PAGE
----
How (Not) To Read the Bible

In April 2018, fashion magazine GQ posted an article titled “21 Books You Don’t Have to Read” and listed the Bible in their number 12 spot.

Obviously, “the editors of GQ” are not the gatekeepers of literary excellence (Cormac McCarthy’s Blood Meridian, J.R.R. Tolkien’s The Lord of the Rings, and J.D. Salinger’s The Catcher in the Rye are also included on the list), but one sentence stuck out to me as somewhat truthful and revealing.

About their choice, the editors of GQ write,

The Holy Bible is rated very highly by all the people who supposedly live by it but who in actuality have not read it.”

And in a sense, they’re kind of right.

In the U.S., nine out of ten households own a Bible, and the average household has three. By most metrics, it is the most published and purchased book of all time. And yet,  most U.S. adults open their Bible on their own less than three or four times a year

So, why the disparity?

For starters, the Bible is pretty intimidating.

66 books, assembled over thousands of years, diverse literary genres (some that don’t really exist anymore), and not to mention all the emotional baggage a lot of people associate with the Bible and Christianity, make it a formidable beast.

But I think the reasons run a little deeper than that.

Maybe it’s a result of familiarity and burnout – especially if you were raised in a Christian home. Or maybe you’ve been told to expect an enlightening spiritual experience every time you sit down for a “personal quiet time” and the silence goes both ways.

Intentionally or not, we’ve either been taught or absorbed ways of reading the Bible that have sapped it of its mystery, beauty, and power.

And it is only by recognizing our incorrect assumptions that we can begin to reorientate ourselves around a vision of the Bible that is nourishing, honest, and transformative.

#1: Read It as a Self-Help Book

While many Christians wouldn’t consider themselves followers of the Prosperity Gospel (a version of Christianity that promises material blessings like wealth and health), we often approach the Bible with a prosperity gospel mindset.

In With, minister and speaker Skye Jethani writes,

When the Bible is primarily seen as a depository of divine principles for life, it fundamentally changes the way we engage with God and his Word. Rather than a vehicle for knowing God and fostering our communion with him, we search the Scriptures for applicable principles that we employ to control our world and life. In other words, we actually replace a relationship with God for a relationship with the Bible.”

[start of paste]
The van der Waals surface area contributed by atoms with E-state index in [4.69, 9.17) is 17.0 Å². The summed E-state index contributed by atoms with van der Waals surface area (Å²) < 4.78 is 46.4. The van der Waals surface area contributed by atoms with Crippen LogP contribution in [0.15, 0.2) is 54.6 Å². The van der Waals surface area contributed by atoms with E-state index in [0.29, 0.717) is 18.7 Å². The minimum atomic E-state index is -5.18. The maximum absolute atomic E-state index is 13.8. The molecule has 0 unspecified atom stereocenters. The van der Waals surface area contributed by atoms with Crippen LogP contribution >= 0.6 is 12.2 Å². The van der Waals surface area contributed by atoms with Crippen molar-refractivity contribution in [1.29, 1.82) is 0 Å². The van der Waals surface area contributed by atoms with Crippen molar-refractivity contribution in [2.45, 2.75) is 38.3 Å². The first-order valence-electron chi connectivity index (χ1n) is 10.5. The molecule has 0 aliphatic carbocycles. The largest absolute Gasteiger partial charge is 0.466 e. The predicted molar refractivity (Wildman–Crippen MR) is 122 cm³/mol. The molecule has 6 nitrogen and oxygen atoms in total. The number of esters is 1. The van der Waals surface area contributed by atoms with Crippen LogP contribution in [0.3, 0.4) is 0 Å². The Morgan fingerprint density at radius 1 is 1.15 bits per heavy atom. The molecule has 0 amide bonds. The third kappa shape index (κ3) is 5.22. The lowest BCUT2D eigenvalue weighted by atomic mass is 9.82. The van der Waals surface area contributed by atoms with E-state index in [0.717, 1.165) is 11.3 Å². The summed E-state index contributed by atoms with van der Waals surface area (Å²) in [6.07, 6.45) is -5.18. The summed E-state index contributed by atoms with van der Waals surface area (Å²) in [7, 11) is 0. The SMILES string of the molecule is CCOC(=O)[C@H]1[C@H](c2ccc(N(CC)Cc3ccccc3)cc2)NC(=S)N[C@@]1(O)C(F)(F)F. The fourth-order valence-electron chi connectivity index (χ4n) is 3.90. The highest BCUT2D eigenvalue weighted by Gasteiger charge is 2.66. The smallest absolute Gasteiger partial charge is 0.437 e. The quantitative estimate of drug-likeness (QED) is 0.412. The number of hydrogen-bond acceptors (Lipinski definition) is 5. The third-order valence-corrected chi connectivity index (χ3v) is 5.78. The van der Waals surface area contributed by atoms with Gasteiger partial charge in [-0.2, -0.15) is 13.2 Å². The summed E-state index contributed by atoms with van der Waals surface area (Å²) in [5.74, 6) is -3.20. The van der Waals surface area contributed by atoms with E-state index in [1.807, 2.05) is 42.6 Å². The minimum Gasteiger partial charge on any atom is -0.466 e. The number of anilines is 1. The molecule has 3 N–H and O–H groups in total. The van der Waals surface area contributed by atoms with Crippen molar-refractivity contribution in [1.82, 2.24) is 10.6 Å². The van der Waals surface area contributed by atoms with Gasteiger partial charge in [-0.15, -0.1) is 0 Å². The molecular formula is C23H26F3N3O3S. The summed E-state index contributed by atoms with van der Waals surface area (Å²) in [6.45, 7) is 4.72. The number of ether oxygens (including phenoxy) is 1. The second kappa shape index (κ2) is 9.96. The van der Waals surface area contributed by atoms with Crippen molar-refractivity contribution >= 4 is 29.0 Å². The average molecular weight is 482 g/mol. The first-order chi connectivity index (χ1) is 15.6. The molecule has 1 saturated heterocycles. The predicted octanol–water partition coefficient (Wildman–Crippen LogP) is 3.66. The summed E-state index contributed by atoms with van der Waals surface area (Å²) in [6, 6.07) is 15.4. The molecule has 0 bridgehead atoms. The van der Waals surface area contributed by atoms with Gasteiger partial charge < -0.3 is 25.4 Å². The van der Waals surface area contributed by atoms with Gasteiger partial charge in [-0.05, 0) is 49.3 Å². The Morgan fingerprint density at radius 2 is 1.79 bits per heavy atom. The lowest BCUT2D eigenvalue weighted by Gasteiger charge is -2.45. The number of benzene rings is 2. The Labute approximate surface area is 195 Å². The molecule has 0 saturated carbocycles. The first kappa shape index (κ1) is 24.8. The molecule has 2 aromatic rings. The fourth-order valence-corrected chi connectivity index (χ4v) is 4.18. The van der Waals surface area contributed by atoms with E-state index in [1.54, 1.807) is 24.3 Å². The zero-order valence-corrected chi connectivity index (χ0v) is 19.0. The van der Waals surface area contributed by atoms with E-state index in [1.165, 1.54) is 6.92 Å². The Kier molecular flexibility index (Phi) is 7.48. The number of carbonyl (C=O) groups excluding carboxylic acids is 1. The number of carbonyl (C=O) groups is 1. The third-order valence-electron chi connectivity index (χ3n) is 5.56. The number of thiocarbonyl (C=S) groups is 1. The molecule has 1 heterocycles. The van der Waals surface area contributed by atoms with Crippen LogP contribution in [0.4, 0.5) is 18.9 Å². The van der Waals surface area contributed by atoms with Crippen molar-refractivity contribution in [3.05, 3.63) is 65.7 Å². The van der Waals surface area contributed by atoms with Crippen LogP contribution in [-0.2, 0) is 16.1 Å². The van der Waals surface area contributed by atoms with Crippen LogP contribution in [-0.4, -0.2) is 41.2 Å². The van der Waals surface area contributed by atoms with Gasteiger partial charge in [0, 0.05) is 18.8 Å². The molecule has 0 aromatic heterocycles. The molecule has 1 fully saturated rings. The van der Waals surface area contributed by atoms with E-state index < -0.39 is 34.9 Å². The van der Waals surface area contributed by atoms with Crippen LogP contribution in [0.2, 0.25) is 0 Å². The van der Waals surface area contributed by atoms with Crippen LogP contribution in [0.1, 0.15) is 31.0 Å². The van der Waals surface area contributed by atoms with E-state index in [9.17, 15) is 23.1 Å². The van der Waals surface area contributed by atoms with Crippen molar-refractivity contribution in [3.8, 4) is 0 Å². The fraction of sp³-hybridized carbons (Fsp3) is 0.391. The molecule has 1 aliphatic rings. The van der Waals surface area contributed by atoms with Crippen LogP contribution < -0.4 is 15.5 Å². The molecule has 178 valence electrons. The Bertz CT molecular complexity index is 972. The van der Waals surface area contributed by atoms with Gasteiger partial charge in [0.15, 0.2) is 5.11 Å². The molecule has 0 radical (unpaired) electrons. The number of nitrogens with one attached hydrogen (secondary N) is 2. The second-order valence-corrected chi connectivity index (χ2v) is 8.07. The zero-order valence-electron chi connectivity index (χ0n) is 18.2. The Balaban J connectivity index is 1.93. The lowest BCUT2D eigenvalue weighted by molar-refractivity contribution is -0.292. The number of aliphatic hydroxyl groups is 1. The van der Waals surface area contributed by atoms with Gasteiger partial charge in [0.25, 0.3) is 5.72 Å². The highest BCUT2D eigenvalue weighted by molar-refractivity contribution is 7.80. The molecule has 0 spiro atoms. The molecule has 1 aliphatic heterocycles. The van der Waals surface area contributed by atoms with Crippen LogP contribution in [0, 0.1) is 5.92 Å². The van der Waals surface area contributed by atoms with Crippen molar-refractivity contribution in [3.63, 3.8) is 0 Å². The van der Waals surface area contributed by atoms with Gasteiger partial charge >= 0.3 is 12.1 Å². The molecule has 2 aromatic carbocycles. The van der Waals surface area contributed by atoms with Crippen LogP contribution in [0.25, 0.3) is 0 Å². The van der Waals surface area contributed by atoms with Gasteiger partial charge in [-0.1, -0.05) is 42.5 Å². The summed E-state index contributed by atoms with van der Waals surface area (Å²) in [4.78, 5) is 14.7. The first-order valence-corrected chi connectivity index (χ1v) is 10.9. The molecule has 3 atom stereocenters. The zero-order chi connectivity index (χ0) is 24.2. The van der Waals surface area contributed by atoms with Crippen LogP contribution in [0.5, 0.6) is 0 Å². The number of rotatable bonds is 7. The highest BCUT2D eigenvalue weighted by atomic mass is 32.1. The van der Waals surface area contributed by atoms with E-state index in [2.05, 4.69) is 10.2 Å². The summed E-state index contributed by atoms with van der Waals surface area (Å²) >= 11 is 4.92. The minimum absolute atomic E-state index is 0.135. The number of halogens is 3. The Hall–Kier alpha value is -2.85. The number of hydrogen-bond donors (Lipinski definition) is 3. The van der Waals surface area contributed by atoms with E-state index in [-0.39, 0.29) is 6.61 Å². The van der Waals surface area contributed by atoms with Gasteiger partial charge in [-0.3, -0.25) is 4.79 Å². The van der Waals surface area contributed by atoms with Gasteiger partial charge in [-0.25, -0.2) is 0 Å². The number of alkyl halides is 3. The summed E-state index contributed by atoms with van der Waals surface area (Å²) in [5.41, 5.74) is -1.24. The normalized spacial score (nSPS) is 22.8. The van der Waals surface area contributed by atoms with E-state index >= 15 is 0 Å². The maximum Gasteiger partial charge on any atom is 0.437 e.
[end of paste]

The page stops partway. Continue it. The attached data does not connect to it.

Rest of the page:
Do any of these phrases sound familiar?

Follow these Biblical principles to become the leader God created you to be.”
You can be debt free and on your way to financial freedom using these Biblical truths.”
Being single is tough. Here’s what the Bible says about waiting for Mr. Right.
Are the End Times near? Know the signs and prophecies to prepare yourself for Armageddon!

These advertisements turn the Bible into a product that is meant to be used by you to create a better life or gain control of the world around you.

Jen Wilkin, teacher and speaker, calls one of these perspectives the “Xanax Approach:”

The Xanax Approach treats the Bible as if it exists to make us feel better. Whether aided by a devotional book or just the topical index in my Bible, I pronounce my time in the Word successful if I can say, “Wow. That was really comforting.”

This approach to the Bible may sell a lot of books, devotionals, Bible studies, and home goods in Christian bookstores, but it needs to be called out for what it really is: Consumerism.

And this can be especially difficult for those of us who were raised within households where Bible stories like Jonah & the Big Whale were read alongside childhood classics like The Tortoise and the Hare.

When we exclusively isolate specific stories from the Biblical narrative to communicate moral lessons, we’re creating fables. And that’s why so many of us can’t help but read the Bible as some sort of “life application” treasure hunt.

And, eventually, that well will run dry. When we approach a Bible story as if we already know “the point,” our engagement level drops. Our brains shift into autopilot. Once we believe we’ve already “figured out” a particular passage, our reading becomes obligatory and static.

No wonder we’re bored.

Does the Bible contain comforting verses? Absolutely.
Does it contain wisdom for living a full life? For sure.

But, more than that, it’s a story that traces the harsh realities of human existence and the surprising ways in which God breaks into that story to offer hope and meaning.

And there’s nothing boring about that.

(For a crash course in the literary designs in the Bible, I highly recommend The Bible Project and their beautifully-rendered videos on YouTube).

#2: Ignore the Historical and Cultural Context of the Text

In How to Read the Bible For All Its Worth, Gordon Fee and Douglas Stuart write,

Because God chose to his word through human words in history, every book in the Bible also has historical particularity; each document is conditioned by the language, time, and culture in which it was originally written (and in some cases also by the oral history it had before it was written down).”